In the last few years, Interpol has directly connected profits from counterfeit good sales to the funding of terrorism. In 2005, the RCMP declared organized crime to be the primary actor in the field of counterfeit goods sale and distribution in Canada.
In 2005, the U.S., Canada and Mexico, at the security and prosperity partnership meetings, addressed this issue as a major economic and public safety issue that fuelled organized crime across North America.
Finally, it is important to also note that in 2006, the U.S. trade representative placed Canada on the special 301 watch list for the 12th consecutive year. That is a trade watch list, because the intellectual property rights regime and regulatory structures in Canada were deemed inadequate. I might note that in 2006, that was the 12th year, almost perfectly coinciding with the previous Liberal government’s time in office.
Our laws and regulations had not been addressed in a generation and criminal organizations were taking advantage of our weakness. Our trade partners were demanding that we get serious. Bill C-56 is part of our effort to get serious on combatting counterfeit goods.
Since our government came to office in 2006, we listened to employers, including the CACN and other groups, consulted through road map documents and various public groups and forums and what has been produced is Bill C-56. It is a balanced attempt to update our intellectual property rights regime in Canada.
Going back to what got me into this area, the Canadian who was fooled into buying the counterfeit brush. which steered my career down this path, was fooled because the criminals were literally stealing the good will associated with Procter & Gamble’s toothbrush brand. The intellectual property behind the brand, from the trademarks to the industrial designs, were being used by criminal organizations to trick people into buying shoddy products that had not been manufactured in the way the brand would expect. These criminal groups could then funnel these profits into other criminal enterprises and even terrorist activities around the world.
In the last few years when I became aware of this issue, a few areas scared me, literally, out of sleep. Many believe the dog food crisis years ago in Canada was fuelled by counterfeit ingredients from a Chinese producer.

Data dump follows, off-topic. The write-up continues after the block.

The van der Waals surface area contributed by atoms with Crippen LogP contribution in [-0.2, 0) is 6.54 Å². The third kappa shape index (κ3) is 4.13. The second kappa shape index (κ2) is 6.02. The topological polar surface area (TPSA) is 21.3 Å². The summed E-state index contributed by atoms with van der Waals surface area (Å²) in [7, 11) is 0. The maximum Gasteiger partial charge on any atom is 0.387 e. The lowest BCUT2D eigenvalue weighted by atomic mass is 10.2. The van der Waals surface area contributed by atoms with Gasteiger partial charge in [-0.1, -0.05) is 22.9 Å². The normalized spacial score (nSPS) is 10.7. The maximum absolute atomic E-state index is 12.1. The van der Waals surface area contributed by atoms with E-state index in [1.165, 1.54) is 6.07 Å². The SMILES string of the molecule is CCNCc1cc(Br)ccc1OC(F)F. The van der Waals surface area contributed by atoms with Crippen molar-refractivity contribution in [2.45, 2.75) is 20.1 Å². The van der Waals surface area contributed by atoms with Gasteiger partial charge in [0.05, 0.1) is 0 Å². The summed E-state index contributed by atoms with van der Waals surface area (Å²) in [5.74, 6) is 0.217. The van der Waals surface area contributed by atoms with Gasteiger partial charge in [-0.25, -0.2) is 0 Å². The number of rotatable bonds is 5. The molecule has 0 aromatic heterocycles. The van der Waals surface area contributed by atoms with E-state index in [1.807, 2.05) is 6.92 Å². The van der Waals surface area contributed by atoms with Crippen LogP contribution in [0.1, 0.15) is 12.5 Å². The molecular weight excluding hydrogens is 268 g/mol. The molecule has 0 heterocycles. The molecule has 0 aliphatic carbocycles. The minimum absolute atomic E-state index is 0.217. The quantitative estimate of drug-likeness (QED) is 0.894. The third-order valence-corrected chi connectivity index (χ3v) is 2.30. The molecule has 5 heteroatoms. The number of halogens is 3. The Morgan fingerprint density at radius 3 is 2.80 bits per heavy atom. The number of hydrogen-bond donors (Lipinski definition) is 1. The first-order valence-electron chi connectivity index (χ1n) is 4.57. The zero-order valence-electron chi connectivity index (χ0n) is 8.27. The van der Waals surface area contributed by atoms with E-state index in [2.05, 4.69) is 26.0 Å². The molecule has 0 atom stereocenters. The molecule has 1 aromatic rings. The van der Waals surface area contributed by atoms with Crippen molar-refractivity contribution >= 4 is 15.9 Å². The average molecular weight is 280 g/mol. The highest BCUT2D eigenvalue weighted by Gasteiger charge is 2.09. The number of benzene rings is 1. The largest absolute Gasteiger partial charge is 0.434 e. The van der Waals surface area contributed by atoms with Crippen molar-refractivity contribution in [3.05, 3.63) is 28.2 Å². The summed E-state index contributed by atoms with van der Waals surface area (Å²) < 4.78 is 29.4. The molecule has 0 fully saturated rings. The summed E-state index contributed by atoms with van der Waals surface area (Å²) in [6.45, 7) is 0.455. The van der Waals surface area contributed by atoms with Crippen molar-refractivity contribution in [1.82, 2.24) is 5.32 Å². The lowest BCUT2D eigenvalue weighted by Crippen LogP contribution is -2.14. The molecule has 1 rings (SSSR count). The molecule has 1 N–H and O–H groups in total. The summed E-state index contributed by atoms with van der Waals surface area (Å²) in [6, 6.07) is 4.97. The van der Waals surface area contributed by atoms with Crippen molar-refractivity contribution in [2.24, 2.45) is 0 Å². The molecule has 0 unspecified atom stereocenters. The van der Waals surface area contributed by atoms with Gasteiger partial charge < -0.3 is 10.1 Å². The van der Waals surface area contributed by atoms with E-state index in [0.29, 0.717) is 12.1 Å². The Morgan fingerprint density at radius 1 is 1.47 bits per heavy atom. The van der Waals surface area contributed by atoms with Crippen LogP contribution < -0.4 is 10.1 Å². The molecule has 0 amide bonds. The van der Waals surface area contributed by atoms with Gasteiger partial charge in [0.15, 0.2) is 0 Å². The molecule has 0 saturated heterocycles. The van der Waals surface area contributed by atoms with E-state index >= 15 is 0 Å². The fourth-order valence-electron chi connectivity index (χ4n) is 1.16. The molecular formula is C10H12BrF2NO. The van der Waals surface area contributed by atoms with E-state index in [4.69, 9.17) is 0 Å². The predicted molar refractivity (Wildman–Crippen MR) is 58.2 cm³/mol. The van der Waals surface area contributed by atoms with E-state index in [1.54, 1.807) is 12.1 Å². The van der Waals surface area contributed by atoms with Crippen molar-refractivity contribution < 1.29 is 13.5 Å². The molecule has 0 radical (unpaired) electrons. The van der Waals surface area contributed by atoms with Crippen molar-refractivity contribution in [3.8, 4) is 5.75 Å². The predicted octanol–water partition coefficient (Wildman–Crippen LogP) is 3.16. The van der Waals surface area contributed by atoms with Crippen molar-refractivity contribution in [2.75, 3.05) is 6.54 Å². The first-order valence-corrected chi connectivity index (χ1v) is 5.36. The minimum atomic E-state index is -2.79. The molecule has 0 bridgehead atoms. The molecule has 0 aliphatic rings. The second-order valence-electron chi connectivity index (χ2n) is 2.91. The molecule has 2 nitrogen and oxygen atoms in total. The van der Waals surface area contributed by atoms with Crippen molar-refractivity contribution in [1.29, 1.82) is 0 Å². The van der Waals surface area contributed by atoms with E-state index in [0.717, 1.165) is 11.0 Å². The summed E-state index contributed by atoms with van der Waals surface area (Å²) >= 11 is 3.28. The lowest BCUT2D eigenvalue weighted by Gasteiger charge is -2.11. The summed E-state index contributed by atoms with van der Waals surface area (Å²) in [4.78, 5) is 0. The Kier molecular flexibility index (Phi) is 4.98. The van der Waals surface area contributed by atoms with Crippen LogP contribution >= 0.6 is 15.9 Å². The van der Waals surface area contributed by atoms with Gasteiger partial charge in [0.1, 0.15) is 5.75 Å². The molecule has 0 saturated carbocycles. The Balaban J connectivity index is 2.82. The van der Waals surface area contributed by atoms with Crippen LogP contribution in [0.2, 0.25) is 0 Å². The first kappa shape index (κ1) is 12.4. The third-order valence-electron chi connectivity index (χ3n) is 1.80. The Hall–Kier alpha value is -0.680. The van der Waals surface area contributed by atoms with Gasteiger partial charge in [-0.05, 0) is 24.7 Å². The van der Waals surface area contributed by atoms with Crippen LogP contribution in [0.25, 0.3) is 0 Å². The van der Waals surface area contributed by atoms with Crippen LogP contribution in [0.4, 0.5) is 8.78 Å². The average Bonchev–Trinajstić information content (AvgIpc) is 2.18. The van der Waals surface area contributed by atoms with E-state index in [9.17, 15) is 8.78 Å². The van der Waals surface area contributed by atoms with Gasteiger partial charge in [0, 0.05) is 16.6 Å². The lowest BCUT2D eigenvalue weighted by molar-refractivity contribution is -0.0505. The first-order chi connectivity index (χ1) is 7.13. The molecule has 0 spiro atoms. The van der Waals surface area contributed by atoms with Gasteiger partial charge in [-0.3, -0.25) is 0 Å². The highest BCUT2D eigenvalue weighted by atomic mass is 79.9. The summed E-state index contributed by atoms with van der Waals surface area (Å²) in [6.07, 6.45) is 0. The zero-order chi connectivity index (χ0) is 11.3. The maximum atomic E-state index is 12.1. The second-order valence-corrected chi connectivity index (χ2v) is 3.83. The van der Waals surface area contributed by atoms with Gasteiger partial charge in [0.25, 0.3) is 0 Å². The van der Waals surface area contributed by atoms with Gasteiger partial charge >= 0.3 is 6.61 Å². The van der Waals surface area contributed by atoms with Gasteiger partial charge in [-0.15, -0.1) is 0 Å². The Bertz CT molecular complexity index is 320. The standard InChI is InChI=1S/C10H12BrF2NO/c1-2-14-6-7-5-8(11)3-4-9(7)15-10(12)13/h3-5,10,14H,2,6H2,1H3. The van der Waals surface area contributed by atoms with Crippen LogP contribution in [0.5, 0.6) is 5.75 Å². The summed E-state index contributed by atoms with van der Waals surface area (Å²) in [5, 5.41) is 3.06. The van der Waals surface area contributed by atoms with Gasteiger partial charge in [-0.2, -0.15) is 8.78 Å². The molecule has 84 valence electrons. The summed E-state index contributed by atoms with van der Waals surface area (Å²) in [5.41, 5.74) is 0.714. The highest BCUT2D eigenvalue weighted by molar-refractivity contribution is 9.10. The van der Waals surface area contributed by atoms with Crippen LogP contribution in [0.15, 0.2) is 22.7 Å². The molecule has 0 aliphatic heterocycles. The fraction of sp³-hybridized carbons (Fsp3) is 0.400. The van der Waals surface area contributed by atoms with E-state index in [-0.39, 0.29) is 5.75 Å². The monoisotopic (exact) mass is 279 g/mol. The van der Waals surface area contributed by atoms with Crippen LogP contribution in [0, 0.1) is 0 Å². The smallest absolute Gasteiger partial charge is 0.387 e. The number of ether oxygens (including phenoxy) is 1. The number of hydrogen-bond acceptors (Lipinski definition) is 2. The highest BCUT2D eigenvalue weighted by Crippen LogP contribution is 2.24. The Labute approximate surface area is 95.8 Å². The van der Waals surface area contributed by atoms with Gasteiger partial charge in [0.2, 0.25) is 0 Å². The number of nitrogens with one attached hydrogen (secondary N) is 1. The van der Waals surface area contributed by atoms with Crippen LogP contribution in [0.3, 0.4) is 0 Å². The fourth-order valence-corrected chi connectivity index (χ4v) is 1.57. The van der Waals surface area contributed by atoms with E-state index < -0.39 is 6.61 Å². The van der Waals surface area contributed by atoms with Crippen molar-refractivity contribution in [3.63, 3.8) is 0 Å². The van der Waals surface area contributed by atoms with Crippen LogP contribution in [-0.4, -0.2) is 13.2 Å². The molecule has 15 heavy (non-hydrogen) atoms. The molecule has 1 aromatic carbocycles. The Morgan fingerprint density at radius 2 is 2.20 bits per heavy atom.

Counterfeit electrical goods have been seized and found by the Canadian Standards Association, not just before being put in homes and hospitals, but after they have been installed, where counterfeiters have stolen the intellectual rights and trademarks that the CSA uses in its seal and that electricians across the country have learned to trust when they install things in people’s homes. Electrical goods are counterfeited.
Aircraft and military parts in the U.S. have been found to be counterfeit, not only putting the lives of the operators, the men and women in uniform, at risk, but putting people in and around their use at risk as well.
This problem is vastly greater than a handbag or a watch. It is public safety, first and foremost, and it is combatting organized crime on a secondary level.
The proposed bill will give border officers additional tools to work with government partners—Health Canada and the RCMP—as well as intellectual property rights holders to better ensure that commercial shipments are free from harmful counterfeit goods or from counterfeit labels.
Shipments of any provenance that do not meet the standards or that affect intellectual property rights will be detained and investigated and will not be permitted to get out to the Canadian consumer.
We also need to protect intellectual property in Canada to allow our businesses to invest, innovate and create jobs. The last time the Trade-marks Act was substantially updated was in 1954. There is now a wide range of possibilities for businesses to differentiate themselves. This bill recognizes the new and innovative ways that businesses use intellectual property to distinguish their goods and services from those of competitors.
These rights holders are employers and employ thousands of Canadians across the country. Protecting their intellectual property rights protects jobs. Sounds, scents, holograms, position marks, colours, numerals, figurative elements, 3D shapes, textures and now even taste are commonplace in the world of intellectual property. This bill would specifically allow for the registration of these non-traditional trademarks, giving them the same level of protection as a traditional mark.